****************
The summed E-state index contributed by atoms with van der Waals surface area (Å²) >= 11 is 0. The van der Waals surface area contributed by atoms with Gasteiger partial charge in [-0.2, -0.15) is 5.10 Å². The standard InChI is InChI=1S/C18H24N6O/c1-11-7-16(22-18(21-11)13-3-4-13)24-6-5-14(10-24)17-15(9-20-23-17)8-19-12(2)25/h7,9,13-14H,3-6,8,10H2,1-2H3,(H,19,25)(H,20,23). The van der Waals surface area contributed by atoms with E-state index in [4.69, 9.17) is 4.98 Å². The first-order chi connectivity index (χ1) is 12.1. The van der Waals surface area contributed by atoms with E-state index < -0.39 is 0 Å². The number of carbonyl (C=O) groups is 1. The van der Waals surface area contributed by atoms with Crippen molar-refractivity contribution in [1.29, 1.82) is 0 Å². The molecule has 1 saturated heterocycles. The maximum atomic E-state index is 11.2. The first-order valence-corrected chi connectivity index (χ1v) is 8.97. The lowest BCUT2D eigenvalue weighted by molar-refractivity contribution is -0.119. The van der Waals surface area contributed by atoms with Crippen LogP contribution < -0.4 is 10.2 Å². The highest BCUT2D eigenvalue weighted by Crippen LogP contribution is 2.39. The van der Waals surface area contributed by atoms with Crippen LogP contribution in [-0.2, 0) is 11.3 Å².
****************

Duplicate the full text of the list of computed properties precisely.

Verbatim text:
The summed E-state index contributed by atoms with van der Waals surface area (Å²) >= 11 is 0. The van der Waals surface area contributed by atoms with Gasteiger partial charge in [-0.2, -0.15) is 5.10 Å². The standard InChI is InChI=1S/C18H24N6O/c1-11-7-16(22-18(21-11)13-3-4-13)24-6-5-14(10-24)17-15(9-20-23-17)8-19-12(2)25/h7,9,13-14H,3-6,8,10H2,1-2H3,(H,19,25)(H,20,23). The van der Waals surface area contributed by atoms with E-state index in [4.69, 9.17) is 4.98 Å². The first-order chi connectivity index (χ1) is 12.1. The van der Waals surface area contributed by atoms with E-state index < -0.39 is 0 Å². The number of carbonyl (C=O) groups is 1. The van der Waals surface area contributed by atoms with Crippen molar-refractivity contribution in [1.29, 1.82) is 0 Å². The molecule has 1 saturated heterocycles. The maximum atomic E-state index is 11.2. The first-order valence-corrected chi connectivity index (χ1v) is 8.97. The lowest BCUT2D eigenvalue weighted by molar-refractivity contribution is -0.119. The van der Waals surface area contributed by atoms with Crippen LogP contribution < -0.4 is 10.2 Å². The highest BCUT2D eigenvalue weighted by Crippen LogP contribution is 2.39. The van der Waals surface area contributed by atoms with Crippen LogP contribution in [-0.2, 0) is 11.3 Å².